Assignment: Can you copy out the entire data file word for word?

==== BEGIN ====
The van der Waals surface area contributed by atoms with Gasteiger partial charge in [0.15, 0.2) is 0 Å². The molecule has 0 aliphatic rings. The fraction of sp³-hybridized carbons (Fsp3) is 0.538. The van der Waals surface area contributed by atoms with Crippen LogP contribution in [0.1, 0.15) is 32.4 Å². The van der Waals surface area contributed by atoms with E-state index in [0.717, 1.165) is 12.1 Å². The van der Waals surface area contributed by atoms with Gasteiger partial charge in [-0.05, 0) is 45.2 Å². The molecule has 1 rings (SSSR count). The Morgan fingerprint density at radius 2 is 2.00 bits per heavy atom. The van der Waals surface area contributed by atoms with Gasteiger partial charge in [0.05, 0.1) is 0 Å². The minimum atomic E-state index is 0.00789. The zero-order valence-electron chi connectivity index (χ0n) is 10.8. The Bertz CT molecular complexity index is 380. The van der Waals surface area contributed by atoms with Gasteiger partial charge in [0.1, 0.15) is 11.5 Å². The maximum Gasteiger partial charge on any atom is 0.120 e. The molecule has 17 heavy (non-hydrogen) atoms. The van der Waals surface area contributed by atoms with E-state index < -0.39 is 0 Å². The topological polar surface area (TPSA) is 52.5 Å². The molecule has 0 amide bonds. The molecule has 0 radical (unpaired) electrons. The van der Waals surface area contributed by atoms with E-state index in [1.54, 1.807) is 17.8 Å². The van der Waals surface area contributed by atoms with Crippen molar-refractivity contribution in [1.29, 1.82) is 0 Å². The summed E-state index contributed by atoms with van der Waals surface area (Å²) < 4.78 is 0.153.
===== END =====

The van der Waals surface area contributed by atoms with Gasteiger partial charge in [0.15, 0.2) is 0 Å². The molecule has 0 aliphatic rings. The fraction of sp³-hybridized carbons (Fsp3) is 0.538. The van der Waals surface area contributed by atoms with Crippen LogP contribution in [0.1, 0.15) is 32.4 Å². The van der Waals surface area contributed by atoms with E-state index in [0.717, 1.165) is 12.1 Å². The van der Waals surface area contributed by atoms with Gasteiger partial charge in [-0.05, 0) is 45.2 Å². The molecule has 1 rings (SSSR count). The Morgan fingerprint density at radius 2 is 2.00 bits per heavy atom. The van der Waals surface area contributed by atoms with Gasteiger partial charge in [0.05, 0.1) is 0 Å². The minimum atomic E-state index is 0.00789. The zero-order valence-electron chi connectivity index (χ0n) is 10.8. The Bertz CT molecular complexity index is 380. The van der Waals surface area contributed by atoms with Gasteiger partial charge in [0.1, 0.15) is 11.5 Å². The maximum Gasteiger partial charge on any atom is 0.120 e. The molecule has 17 heavy (non-hydrogen) atoms. The van der Waals surface area contributed by atoms with E-state index < -0.39 is 0 Å². The topological polar surface area (TPSA) is 52.5 Å². The molecule has 0 amide bonds. The molecule has 0 radical (unpaired) electrons. The van der Waals surface area contributed by atoms with E-state index in [1.54, 1.807) is 17.8 Å². The van der Waals surface area contributed by atoms with Crippen molar-refractivity contribution in [1.29, 1.82) is 0 Å². The summed E-state index contributed by atoms with van der Waals surface area (Å²) < 4.78 is 0.153.